The variety of herbs, fruit and vegetables grown by allotment holders, community farms and the like are endless – just take a wander around the town of Todmorden for example, where peppers grow outside the police station in homage to the Beatles, and the hospital boasts an apothecary garden with herbal remedies galore.

However, for those just starting to venture into the world of grow-your-own, especially those doing so from a concern to reduce their impact on our planet’s delicate climate, choosing what to grow can be an overwhelming experience. This is especially true if you, like the vast majority of us that live in urban areas, suffer from limited growing space. What on earth should you choose – what is the most effective way to grow food and save the planet?

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See no people, hear no people, speak no people: the uncomfortable histories of your favourite national parks

Image licensed under Creative Commons, used with permission

Yosemite, 1869. John Muir, father of the modern conservation movement, writes with rapture of what he sees:

…the blue arctic daisy and purple-flowered  bryanthus, the mountain’s own darlings, gentle mountaineers face to face with the sky, kept safe by a thousand miracles, seeming always finer and purer the wilder and stormier their homes…

John Muir is credited by many as having begun the movement towards environmental conservation of some of the most beautiful places on Earth. Following his rapturous writings on Yosemite, in 1872 the area became the world’s first dedicated National Park. Many others have since followed globally, conservation stemming from a similar belief that places of “outstanding natural beauty”, biodiversity and spiritual value should be protected from the rampaging progression of industrial capitalism, saved by legal designation from becoming another high-rise or industrial estate. Muir’s environmentalism has influenced conservation and environmental ethics for centuries now, elevating values beyond profit and production, and cementing ideas of wild and wilderness in the psyche of modern-day Western civilisation.

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the bush is not dying – it is being killed

the bush is not dying – it is being killed

In a dark alcove of the Te Papa national museum in Wellington, a lament plays on. Across
the walls of this semi-hidden corner runs a list of unfamiliar names: huia; moa; kairuku. As you sound out the words in your head, the lament music builds and fills the alcove. This is the tribute to the extinct animals of New Zealand – and the list goes on.

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Divestment: From South Africa to Fossil Fuels

Originally published in Post Magazine, ‘Potential Energy: The Politics of Energy in Scotland’ which is available to order here.

The global fossil fuel divestment movement has seen some important achievements over the past year. Universities in the USA, Sweden, New Zealand , the Marshall Islands and the United Kingdom have all committed to divestment; thirty-five cities across the world are divesting (in reality, this means the investments and pensions funds of public sector workers); over fifty religious institutions, including the World Council of Churches. have announced their divestment; and many other institutions have joined them – most notably, perhaps, the Rockefeller Foundation, whose very wealth was built upon the oil industry. The movement, comprised of local pressure groups but brought together globally under 350.org’s “Fossil Free” umbrella campaign, has successfully garnered the attention of big energy companies, with Exxon Mobil mobilising in October last year to publicly and strongly decry the campaign. The above, taken together, suggests that Fossil Free campaigners are not only making progress on the ground, but creating enough global attention that their hugely powerful targets have begun to twitch. All in all, the divestment movement enters 2015 looking stronger than ever.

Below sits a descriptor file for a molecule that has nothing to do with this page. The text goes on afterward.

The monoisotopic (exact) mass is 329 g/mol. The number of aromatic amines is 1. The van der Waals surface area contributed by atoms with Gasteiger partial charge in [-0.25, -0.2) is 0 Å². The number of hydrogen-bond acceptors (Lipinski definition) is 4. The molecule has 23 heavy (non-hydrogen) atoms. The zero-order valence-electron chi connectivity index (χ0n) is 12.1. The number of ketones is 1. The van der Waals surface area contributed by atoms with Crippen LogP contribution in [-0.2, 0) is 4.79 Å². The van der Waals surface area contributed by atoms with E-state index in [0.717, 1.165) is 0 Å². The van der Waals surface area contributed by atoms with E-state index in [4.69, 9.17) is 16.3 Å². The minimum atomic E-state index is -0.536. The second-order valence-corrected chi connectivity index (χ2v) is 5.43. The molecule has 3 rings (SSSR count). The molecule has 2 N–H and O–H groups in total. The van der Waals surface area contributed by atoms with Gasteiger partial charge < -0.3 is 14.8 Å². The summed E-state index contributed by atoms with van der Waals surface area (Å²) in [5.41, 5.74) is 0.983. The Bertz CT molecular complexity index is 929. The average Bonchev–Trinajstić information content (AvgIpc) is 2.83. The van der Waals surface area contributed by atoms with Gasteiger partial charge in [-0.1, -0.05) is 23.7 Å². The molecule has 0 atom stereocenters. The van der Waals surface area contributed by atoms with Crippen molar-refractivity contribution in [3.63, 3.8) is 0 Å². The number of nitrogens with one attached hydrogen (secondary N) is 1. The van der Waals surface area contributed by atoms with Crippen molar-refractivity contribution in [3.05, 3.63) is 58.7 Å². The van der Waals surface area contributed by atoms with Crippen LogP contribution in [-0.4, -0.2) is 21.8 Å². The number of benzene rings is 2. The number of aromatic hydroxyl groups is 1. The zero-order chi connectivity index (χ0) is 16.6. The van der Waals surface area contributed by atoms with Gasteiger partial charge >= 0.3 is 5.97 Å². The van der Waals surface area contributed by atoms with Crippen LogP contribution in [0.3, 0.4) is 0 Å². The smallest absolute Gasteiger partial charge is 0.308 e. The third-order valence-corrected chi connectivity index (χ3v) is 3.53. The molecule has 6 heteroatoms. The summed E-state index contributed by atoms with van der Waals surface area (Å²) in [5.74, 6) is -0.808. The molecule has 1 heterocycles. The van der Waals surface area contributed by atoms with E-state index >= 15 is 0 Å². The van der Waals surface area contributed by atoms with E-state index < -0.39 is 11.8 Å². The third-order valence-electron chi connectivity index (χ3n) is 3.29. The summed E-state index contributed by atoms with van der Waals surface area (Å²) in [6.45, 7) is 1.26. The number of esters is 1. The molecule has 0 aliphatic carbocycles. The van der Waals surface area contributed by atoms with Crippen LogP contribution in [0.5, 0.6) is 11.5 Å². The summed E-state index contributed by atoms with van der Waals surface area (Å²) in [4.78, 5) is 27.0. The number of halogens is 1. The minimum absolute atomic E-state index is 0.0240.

But where can it go from here?

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Five environmental issues that will make headlines in 2015

(Originally published at Clarity News)

1. Fracking

Over the last year, fracking politics have entered mainstream political discourse in the UK. The Infrastructure Bill currently making its way through parliament has the potential to legally oblige the Government to extract all available oil and gas reserves in the country, which would necessarily include fracking. This has prompted widespread public outcry and the creation of numerous community groups to oppose widespread fracking across the country. A list of licenses for unconventional gas exploration given by the government is due to be released this year, and decisions from planning authorities, the UK and Scottish governments regarding the extent to which fracking and unconventional gas exploration will be allowed, will also be announced. This will shape the direction of energy politics in Britain for better or worse, and is worth keeping a close eye on.

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Allotments, land rights and affordable food

This has also been published on Scottish Land Action Movement.

The law condemns the man or woman
Who steals the goose from off the common
But lets the greater villain loose
Who steals the common from the goose.


Recent news that Edinburgh City Council are planning to increase the rental prices of allotments by an average of 105% – and up to 500% for some renters – has caused serious backlash from the city’s allotment owners. This news comes at the same time that new research has shown city allotment soils are far healthier and more productive than much of the United Kingdom’s depleted farmland. Globally, around 30% of the world’s arable land has now been abandoned as poor farming practices leave soils depleted of nutrients and exposed to the risk of erosion.

Food security is one of the most serious concerns we currently face: from depleted soils, to the threat of climate change, to corporate agricultural practices that force small farmers from their land and leave the global food system vulnerable to market fluctuations. With over half of the world’s population now residing in urban areas, food production in cities is an increasingly essential development if a population expected to reach 9 billion by 2050 is to be sufficiently nourished.